Woody Guthrie was a true pioneer of modern folk music. It is truly remarkable to think that he was born all the way back in 1912, but this footage of him performing ‘The Wabash Cannonball’ at the BBC in 1944 is a testament to what an incredibly forward-thinking musician the late Guthrie was.
Without Woody Guthrie helping to usher in a new era of folk music, one which would go on to inspire Bob Dylan who cites Guthrie as one of his idols. Along with Dylan, Guthrie has also been cited as a major influence on the likes of Johnny Cash, Bruce Springsteen, Billy Bragg, Jerry Garcia and Rodriguez to name just a handful.
Guthrie was the epitome of the American Dream, he lived and wrote through the Dust Bowl, the Great Depression, the Second World War, and even the early flames of the Cold War. His own childhood was full of catastrophe, Woody’s father, Charlie Guthrie, had been a successful politician and real estate mogul but this suddenly disappeared after a succession of bad investments.
Woody’s older sister, Clara, died of severe burns as a child after lighting herself on fire during an argument with Woody’s mother, Nora, whose mental illness problems had spiralled and was later diagnosed as Huntington’s Chorea which is a hereditary disease that would later attack Woody. Nora was later committed to a mental institution and was rumoured to have lit her husband on fire which he never recovered from.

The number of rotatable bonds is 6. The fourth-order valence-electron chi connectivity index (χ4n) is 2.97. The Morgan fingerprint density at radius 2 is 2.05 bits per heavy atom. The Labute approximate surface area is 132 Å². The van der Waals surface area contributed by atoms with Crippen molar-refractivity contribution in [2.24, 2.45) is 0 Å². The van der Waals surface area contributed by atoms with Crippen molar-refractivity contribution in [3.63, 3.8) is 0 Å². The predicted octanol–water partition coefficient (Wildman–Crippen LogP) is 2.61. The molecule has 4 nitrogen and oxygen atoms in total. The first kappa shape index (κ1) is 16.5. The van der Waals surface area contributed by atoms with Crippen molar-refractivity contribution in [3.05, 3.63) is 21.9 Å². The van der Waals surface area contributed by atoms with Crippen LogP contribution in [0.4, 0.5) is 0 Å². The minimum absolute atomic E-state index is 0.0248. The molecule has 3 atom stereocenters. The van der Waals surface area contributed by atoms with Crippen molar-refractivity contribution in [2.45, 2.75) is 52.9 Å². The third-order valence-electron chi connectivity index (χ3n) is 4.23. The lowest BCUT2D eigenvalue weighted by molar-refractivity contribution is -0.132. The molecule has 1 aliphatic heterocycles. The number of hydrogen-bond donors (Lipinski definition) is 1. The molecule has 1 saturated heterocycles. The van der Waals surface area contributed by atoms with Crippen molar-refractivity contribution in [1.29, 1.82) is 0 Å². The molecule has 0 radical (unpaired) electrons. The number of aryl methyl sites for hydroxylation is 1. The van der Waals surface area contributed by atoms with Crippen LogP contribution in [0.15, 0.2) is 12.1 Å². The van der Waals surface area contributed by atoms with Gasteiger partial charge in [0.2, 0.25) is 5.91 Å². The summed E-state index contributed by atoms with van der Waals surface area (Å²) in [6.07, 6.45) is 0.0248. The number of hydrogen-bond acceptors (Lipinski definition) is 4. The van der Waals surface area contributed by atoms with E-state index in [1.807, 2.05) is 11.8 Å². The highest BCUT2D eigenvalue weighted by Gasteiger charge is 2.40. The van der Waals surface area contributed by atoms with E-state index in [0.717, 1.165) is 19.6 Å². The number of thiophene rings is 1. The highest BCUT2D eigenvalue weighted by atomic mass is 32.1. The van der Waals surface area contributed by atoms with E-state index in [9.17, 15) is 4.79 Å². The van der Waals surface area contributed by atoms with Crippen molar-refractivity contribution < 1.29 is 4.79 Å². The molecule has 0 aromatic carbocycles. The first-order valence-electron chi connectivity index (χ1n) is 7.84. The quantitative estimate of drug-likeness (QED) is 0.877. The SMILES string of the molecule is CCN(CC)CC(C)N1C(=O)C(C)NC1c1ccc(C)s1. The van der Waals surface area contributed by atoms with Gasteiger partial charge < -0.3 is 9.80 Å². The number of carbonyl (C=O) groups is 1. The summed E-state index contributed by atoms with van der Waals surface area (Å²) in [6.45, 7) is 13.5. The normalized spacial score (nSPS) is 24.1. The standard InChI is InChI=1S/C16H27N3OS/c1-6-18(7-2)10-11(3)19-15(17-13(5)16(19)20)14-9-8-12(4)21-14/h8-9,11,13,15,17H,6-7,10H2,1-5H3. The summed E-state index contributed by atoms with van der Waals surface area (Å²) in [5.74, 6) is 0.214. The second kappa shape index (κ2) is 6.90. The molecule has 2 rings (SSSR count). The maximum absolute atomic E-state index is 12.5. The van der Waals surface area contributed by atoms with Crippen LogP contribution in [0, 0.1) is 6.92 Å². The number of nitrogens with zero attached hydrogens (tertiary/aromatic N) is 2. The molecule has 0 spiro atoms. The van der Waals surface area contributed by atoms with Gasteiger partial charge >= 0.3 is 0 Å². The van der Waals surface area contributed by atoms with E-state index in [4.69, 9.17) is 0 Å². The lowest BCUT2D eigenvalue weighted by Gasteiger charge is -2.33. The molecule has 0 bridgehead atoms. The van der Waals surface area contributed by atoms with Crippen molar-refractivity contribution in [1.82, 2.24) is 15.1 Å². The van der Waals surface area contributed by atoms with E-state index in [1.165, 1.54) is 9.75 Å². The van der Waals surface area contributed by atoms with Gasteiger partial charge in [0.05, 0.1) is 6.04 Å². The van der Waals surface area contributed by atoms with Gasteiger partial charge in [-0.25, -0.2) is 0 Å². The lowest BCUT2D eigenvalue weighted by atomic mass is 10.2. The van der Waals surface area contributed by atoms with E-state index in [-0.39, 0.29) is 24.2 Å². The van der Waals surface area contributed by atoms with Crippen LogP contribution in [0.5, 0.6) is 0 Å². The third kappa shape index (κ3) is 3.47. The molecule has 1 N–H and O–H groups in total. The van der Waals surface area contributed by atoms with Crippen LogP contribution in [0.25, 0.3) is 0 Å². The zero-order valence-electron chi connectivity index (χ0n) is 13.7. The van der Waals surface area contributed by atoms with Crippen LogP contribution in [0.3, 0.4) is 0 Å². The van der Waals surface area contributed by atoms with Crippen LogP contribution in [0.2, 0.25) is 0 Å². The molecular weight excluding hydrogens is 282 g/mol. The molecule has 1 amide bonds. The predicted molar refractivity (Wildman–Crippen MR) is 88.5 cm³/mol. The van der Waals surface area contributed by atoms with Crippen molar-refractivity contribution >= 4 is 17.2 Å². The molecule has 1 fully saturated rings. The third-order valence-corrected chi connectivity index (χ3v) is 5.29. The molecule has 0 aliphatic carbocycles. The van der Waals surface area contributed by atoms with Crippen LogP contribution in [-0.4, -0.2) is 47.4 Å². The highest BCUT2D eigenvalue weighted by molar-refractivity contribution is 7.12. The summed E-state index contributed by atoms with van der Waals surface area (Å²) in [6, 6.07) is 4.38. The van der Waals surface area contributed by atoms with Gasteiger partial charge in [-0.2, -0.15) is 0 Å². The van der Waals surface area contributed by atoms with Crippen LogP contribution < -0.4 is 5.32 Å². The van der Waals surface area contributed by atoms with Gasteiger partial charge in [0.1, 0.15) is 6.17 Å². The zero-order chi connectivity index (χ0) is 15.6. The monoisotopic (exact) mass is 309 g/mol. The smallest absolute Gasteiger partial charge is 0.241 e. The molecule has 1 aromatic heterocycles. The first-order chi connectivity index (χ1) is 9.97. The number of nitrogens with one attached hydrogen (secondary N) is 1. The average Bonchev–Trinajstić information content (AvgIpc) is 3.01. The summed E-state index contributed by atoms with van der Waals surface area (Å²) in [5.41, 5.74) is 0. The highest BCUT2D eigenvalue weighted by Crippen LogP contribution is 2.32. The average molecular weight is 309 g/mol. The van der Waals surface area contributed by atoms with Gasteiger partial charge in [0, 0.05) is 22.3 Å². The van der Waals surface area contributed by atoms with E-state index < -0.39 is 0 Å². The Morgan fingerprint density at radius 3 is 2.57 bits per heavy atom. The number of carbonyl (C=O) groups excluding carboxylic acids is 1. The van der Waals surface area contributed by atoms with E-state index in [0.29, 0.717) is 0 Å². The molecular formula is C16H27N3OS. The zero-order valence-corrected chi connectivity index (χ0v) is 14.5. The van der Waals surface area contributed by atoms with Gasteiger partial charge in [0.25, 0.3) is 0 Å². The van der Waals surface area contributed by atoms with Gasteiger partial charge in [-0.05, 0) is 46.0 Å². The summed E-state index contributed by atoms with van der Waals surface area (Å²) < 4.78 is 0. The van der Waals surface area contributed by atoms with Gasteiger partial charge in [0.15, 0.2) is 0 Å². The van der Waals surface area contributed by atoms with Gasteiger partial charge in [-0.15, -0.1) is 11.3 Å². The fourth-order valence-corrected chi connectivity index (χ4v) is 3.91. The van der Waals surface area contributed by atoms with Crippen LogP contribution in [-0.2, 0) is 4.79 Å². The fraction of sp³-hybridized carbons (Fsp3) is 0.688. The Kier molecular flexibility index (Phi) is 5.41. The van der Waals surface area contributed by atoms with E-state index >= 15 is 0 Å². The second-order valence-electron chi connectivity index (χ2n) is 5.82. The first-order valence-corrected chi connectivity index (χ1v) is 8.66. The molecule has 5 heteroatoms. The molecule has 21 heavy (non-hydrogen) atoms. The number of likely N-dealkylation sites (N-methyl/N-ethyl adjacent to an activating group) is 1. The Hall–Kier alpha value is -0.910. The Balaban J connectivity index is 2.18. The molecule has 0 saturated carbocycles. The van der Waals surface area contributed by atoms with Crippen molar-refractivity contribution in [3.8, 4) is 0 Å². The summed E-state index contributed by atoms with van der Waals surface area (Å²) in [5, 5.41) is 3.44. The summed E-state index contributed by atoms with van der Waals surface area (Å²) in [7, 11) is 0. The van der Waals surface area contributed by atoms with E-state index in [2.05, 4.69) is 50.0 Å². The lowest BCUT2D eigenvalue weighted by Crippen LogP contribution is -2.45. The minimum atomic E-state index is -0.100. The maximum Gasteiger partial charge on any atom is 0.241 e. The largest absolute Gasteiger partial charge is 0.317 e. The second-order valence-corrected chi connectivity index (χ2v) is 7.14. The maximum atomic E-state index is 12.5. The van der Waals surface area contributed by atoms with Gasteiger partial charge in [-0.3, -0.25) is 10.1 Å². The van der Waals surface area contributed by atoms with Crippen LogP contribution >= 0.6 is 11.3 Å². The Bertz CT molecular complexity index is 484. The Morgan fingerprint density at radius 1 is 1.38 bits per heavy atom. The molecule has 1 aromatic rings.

Guthrie had suffered first hand about the lies that labour camps were offering to lure people into after his family’s fall from grace and, in response, he turned his tragedy into poetic beauty which reflected his bleak experiences that would end up becoming the norm for songwriting.
“There was always some spiritual centre amid Woody’s songs,” Bruce Springsteen said in 1996. “He always projected a sense of good times in the face of it all. He always got you thinking about the next guy, he took you out of yourself. I guess his idea was salvation isn’t individual. Maybe we don’t rise and fall on our own.”
The track that Guthrie chose to perform when he appeared live on the BBC in 1944 was a classic American folk anthem ‘Wabash Cannonball’ which has been passed through generations of artists and the track’s origin can be traced back all the way to 1882. Perhaps the most famous version of the song was recorded by Roy Acuff in 1936 with the Acuff version selling over 10 million physical copies worldwide.
Listen to the audio of Guthrie’s version, below.